Family members of Carmen Velazquez a champion of immigrant rights who lived in Fairmount and Marion during her lifetime, look up at her portrait which appeared over the weekend on the Grant County Resuce Mission. She was one of three women chosen to be painted on promenient building in Marion as part of a project to inspire the community. Staff photo by Jaylan Miller
Family members of Carmen Velazquez a champion of immigrant rights who lived in Fairmount and Marion during her lifetime, look up at her portrait which appeared over the weekend on the Grant County Resuce Mission. She was one of three women chosen to be painted on promenient building in Marion as part of a project to inspire the community. Staff photo by Jaylan Miller
The faces of three “change makers” appeared on two buildings in downtown Marion over the weekend as part of a project to inspire community members.

The portraits of Carmen Velasquez, Billie Holiday and Mae Jemison, three influential Women of Color, are just the beginning. The first three murals of this project were completed this week in Marion.

Community members Torri Williams and Bill Reece, along with Louisville street artist Riley Gregor, plan to bring 100 murals of “change makers” to rural towns across the Midwest.

A change maker, according to Reece, is any person who made a positive impact in their local community and beyond.

Louisville Artist Damon Thompson completed a mural of Velasquez on the Grant County Rescue Mission building.

“This 40 by 20 foot mural that pays tribute to this champion of immigrant rights and tireless advocate of migrant farm workers,” Thompson said.

Velasquez was born in Kansas, where her parents had immigrated to from Mexico in the late 1910s, and moved to Chicago shortly after her birth. After marrying, Velasquez moved to Fairmount, and eventually to Marion.

Cathy Mitchell, Velasquez’s daughter, said her mother suffered from polio as a child and spent time in hospitals, where she received help from nuns and social workers, including Nobel Peace Prize winner Jane Addams.

“She was thrilled to be able to help people because when she was growing up people helped her,” Mitchell said. “It makes a difference.”

Velasquez began working with migrant families in the 1960s and was instrumental in the development of the Associated Migrant Opportunities Services, Inc. Velasquez dedicated her life to helping the migrant community.

“It just took my breath away to see (the mural). It’s just gorgeous,” Mitchell said. “She would never have in her furthest dreams expected something like that.”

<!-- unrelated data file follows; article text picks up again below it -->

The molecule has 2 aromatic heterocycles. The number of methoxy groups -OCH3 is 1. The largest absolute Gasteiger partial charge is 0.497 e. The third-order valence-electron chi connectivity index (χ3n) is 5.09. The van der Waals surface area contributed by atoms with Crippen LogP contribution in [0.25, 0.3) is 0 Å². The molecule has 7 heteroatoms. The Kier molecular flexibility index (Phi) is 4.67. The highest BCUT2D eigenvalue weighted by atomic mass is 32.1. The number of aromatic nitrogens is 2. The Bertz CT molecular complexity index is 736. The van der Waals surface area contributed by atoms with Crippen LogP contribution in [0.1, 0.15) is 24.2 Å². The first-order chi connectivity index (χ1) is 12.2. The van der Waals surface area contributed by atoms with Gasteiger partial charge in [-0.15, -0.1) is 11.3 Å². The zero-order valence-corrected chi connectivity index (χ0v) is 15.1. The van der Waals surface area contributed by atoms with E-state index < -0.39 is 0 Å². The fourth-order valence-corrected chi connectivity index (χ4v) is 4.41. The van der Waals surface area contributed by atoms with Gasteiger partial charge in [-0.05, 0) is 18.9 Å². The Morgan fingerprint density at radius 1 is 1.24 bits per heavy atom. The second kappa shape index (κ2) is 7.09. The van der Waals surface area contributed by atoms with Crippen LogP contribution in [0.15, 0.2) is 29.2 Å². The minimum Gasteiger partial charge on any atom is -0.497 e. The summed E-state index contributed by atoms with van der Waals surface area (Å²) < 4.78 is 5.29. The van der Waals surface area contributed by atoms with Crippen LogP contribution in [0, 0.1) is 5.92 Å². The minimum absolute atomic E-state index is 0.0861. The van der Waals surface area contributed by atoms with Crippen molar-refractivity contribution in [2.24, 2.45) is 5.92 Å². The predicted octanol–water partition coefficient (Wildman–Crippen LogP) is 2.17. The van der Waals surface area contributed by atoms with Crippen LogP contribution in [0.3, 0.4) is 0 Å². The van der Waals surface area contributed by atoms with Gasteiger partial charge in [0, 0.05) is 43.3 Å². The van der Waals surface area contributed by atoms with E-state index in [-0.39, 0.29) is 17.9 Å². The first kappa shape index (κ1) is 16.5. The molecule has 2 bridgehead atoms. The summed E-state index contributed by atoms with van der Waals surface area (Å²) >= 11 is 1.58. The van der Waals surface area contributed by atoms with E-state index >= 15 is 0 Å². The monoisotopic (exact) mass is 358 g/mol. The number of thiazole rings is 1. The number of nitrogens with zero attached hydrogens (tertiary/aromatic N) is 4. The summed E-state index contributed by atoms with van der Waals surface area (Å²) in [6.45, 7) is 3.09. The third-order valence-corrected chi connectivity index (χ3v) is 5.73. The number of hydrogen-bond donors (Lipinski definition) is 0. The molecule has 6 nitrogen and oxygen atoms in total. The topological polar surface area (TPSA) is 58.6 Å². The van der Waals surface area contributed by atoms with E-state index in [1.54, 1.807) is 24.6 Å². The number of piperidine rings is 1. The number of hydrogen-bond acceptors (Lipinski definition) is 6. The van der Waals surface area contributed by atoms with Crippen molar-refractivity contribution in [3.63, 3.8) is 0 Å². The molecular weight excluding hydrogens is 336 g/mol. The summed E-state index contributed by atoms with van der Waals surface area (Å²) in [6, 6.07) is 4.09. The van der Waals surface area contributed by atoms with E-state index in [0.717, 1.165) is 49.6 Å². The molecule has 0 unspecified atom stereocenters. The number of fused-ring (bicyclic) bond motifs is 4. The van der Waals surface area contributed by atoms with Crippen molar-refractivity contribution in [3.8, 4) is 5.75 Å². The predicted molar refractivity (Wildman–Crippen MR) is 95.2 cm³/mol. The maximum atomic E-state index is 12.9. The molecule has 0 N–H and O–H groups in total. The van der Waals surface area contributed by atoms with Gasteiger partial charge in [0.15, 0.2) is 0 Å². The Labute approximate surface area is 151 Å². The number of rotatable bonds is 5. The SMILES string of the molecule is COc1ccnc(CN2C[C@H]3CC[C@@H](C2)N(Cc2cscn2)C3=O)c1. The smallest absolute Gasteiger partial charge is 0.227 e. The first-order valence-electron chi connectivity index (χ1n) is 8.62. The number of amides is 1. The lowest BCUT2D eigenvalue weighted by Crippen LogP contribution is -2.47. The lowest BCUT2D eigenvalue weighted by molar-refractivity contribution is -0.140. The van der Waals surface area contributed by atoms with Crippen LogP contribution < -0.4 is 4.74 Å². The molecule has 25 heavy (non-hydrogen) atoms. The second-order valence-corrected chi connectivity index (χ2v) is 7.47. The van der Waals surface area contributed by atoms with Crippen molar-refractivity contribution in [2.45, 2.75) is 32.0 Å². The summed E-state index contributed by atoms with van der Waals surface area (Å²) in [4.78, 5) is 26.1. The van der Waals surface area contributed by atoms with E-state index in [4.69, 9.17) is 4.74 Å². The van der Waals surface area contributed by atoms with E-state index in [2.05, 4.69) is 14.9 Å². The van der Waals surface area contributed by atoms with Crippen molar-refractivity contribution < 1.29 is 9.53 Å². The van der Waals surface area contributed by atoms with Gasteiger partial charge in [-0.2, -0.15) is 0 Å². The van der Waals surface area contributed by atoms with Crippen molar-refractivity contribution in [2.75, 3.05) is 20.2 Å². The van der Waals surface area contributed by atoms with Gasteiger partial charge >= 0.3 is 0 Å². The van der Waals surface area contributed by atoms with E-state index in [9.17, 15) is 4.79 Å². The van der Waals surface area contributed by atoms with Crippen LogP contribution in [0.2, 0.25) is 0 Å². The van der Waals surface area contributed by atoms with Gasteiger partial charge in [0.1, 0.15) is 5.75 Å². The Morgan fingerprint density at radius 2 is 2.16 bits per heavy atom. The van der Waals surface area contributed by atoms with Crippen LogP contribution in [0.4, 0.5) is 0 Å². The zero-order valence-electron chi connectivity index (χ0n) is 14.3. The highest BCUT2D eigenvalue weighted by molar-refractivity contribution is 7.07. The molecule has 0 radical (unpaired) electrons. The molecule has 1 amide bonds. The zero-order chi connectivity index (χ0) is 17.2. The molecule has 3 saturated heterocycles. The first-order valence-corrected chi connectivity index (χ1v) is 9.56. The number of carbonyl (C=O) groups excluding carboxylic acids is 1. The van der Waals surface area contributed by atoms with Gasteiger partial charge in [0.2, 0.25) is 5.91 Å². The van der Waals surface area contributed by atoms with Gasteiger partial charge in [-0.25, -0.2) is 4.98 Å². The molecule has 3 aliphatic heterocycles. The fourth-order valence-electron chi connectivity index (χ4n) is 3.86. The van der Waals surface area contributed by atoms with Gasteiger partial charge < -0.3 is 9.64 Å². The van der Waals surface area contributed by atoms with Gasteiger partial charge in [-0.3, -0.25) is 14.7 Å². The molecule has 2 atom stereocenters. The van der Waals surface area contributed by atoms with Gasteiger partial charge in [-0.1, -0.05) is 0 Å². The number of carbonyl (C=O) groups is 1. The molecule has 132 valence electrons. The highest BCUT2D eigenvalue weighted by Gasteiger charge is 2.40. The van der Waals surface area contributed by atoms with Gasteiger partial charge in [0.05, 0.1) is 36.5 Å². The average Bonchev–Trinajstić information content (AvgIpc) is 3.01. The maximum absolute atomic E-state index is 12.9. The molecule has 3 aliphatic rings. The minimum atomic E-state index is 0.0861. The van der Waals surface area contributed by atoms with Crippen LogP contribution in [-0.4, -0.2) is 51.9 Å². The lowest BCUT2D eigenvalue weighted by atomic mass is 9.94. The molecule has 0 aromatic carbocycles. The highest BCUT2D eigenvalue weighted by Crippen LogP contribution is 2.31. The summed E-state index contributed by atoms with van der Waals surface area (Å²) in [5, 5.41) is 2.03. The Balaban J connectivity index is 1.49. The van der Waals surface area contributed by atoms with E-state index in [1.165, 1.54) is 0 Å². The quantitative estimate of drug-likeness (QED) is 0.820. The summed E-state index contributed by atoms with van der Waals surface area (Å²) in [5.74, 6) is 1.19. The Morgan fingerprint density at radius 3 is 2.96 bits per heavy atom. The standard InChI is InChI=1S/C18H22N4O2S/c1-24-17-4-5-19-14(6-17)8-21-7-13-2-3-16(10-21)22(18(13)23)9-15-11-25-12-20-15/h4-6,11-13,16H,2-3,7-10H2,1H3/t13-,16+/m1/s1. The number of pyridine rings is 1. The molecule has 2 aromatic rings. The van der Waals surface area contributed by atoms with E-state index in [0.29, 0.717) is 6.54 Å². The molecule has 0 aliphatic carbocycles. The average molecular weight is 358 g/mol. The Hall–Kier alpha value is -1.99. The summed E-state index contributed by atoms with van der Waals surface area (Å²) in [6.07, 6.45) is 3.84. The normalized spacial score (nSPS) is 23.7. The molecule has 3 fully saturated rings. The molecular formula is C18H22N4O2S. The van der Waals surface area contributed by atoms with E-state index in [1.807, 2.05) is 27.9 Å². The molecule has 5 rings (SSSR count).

While watching Thompson paint the mural, Mitchel said an older couple stopped by and told her that they remembered Velasquez.

“She would have been 100 years old this year if she was still alive,” Mitchell said. “This was most rewarding for us because she did put so much time and effort into this and she just did it on her own.”

Nashville, Tennessee, artist “Never Xtinct” completed a mural of Jazz musician Billie Holiday on the Sender Building, located at 100 S Washington St.

“Strange Fruit,” a song written by Jewish poet Abel Meeropol and made famous by Billie Holiday, was inspired by the photo of the 1930 lynchings of Thomas Shipp and Abram Smith on the Grant County Courthouse Square. The mural was completed on the 91st anniversary of the lynchings.

“For (Billie Holiday) to be in this building today in particular, a couple of blocks from the inspiration for that song, it gives me chills,” Williams said.

Greensboro,North Carolina artist Jenna Rice completed the third mural, also located on the Sender Building, a portrait of Mae Jemison, the first Black woman in space.

Reece said he spent time on the phone with Jemison, who has been an inspiration to him from a young age.

“When she was in elementary school and she told her teachers that she wanted to go into science, they all steered her into nursing because that’s what girls did then. They never became astronauts,” Reece said.

Jemison graduated high school at the age of 16, attended Stanford University, and went to medical school at Cornell University.

“She literally reached for the stars and got there,” Reece said. “We want people who walk by the mural to know that the sky, literally, the sky’s the limit.”

Williams thanked the three artists for coming from all over the U.S. to Marion.

“There’s something beautiful and moving about watching the creative process happen,” Williams said. “Particularly in the area that we are in, you never know what spark has been lit from you guys making this place beautiful.”

According to Reece, 15 communities have reached out to the team about bringing street artists to paint change-makers in their towns.

“It’s getting a lot of momentum right from the very beginning,” Reece said.
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